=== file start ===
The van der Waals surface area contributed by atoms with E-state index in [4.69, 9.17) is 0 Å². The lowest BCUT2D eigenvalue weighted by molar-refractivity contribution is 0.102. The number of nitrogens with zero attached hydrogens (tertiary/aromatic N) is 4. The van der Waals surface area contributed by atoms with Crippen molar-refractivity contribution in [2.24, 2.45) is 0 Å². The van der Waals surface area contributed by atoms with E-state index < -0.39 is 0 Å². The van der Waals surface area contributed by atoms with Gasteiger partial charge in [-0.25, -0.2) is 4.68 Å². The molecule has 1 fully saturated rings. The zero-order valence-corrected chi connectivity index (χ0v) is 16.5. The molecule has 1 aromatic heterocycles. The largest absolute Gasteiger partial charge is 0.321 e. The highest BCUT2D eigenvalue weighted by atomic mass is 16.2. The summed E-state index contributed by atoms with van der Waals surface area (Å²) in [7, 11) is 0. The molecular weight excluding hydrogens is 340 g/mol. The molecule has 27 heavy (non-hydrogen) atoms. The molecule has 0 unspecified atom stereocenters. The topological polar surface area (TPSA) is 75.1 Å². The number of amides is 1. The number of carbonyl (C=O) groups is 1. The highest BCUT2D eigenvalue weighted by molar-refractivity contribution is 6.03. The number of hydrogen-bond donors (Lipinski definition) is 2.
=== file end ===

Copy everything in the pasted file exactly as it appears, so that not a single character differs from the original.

The van der Waals surface area contributed by atoms with E-state index in [4.69, 9.17) is 0 Å². The lowest BCUT2D eigenvalue weighted by molar-refractivity contribution is 0.102. The number of nitrogens with zero attached hydrogens (tertiary/aromatic N) is 4. The van der Waals surface area contributed by atoms with Crippen molar-refractivity contribution in [2.24, 2.45) is 0 Å². The van der Waals surface area contributed by atoms with E-state index < -0.39 is 0 Å². The van der Waals surface area contributed by atoms with Gasteiger partial charge in [-0.25, -0.2) is 4.68 Å². The molecule has 1 fully saturated rings. The zero-order valence-corrected chi connectivity index (χ0v) is 16.5. The molecule has 1 aromatic heterocycles. The largest absolute Gasteiger partial charge is 0.321 e. The highest BCUT2D eigenvalue weighted by atomic mass is 16.2. The summed E-state index contributed by atoms with van der Waals surface area (Å²) in [7, 11) is 0. The molecular weight excluding hydrogens is 340 g/mol. The molecule has 27 heavy (non-hydrogen) atoms. The molecule has 0 unspecified atom stereocenters. The topological polar surface area (TPSA) is 75.1 Å². The number of amides is 1. The number of carbonyl (C=O) groups is 1. The highest BCUT2D eigenvalue weighted by molar-refractivity contribution is 6.03. The number of hydrogen-bond donors (Lipinski definition) is 2.